Campbell Ritchie
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Enumerated types? Generics? Try with resources? Streams? Lambdas? Different forms of switch? Different form of for loop? Covariant return type?
Not many changes?
 
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paul nisset wrote:Just because functional programming is an option ,it doesn't mean you have to use it  


True, but this is where the paradigm shifts.

paul nisset wrote:It is a style/design choice of programming rather than something that you must implement to have a modern application.


Maybe not modern, but arguably less prone to errors.
 
paul nisset
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Not many changes?



Yes ,there have been extensions to the syntax like a new for each loop or Lambdas but wouldn't say the basic syntax has changed . The original syntax of for loops still work and I still see it in code that compiles with newer compilers. I still see and work with new code that could use new syntax idioms but don't .  In that sense, I would say the syntax hasn't changed that much.
It also depends on how you define syntax.
Things like  Streams, I think of as a new framework  .
 
Campbell Ritchie
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Much of the unchanged syntax goes back to C in 1972, and maybe even earlier.
 
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Trisha Gee wrote:Jeanne submitted six and I loved all six of them, and picking the three to leave out was genuinely one of the most difficult decisions of the book[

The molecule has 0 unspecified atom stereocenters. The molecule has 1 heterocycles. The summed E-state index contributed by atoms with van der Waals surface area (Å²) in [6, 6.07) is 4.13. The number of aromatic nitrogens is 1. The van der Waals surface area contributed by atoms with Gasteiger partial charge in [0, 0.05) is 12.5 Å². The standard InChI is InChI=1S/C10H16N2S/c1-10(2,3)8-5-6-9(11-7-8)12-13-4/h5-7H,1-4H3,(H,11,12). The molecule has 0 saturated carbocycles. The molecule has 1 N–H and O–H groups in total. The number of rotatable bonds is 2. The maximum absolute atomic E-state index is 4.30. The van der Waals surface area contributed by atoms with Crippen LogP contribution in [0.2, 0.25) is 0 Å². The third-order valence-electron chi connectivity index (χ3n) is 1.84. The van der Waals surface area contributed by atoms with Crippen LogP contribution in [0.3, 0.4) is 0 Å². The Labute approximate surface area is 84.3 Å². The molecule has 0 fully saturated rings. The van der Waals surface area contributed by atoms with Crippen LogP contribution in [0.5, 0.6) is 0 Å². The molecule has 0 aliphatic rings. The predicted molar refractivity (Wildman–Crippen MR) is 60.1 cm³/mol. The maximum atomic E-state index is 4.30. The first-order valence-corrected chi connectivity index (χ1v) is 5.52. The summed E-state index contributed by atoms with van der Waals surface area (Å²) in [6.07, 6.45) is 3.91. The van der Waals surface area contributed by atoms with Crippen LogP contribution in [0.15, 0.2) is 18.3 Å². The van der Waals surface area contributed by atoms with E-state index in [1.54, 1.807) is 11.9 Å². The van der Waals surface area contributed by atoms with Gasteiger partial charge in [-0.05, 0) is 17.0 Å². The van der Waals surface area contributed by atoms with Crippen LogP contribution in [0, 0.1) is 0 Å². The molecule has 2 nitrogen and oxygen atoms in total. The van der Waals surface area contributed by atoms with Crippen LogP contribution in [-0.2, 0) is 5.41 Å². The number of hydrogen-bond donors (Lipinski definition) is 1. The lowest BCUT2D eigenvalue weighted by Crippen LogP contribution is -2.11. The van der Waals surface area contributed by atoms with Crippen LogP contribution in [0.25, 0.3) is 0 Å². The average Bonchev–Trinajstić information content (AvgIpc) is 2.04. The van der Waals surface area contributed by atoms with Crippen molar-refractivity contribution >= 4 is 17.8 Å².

Aww. That reminds me. I have three blog posts from the three you didn't choose.

I know I submitted "too many". But I figured they would be future blogs of mine. And I thought giving you more choices would
  • make things *easier* becuase invariably others would write about some of the same topics
  • increase my chances of getting three selected (this seems to have worked)
  •  
    Trisha Gee
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    Jeanne Boyarsky wrote:

  • increase my chances of getting three selected (this seems to have worked)


  • Honestly if we hadn't had that rule, we would have taken all of them! They were all excellent, and all things that I believe Java developers need to know.

    And it pained me not to include "Know Your Tools", it was so good and I agree with it so much! You'll have to publish it elsewhere and I will promote it via Annotated Monthly etc.
     
    Campbell Ritchie
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    Both your bullet points sound like good ideas, Jeanne, and very crafty
     
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    We used the limit of no more than three included in the book because this ensured that more voices were heard. I introduced this limit for 97 Things Every Programmer Should Know after I observed that contributions roughly followed a power law (actually, IIRC, it was an inverse square law), so a few people submit many (two people contributed nine pieces each!) and most people submit one. If you place a threshold on a skew distribution, it shifts the mean hugely. As a result, 97 Things Every Programmer Should had 73 contributors, where other books in the series tend to have contributors numbering in the fifties. When we started 97 Things Every Java Programmer Should Know, it made sense to be upfront about the publication limit. By an extraordinary coincidence, we also ended up with 73 contributors. That limit of three has meant that these two books have the greatest representation of any of the books in the 97 Things series.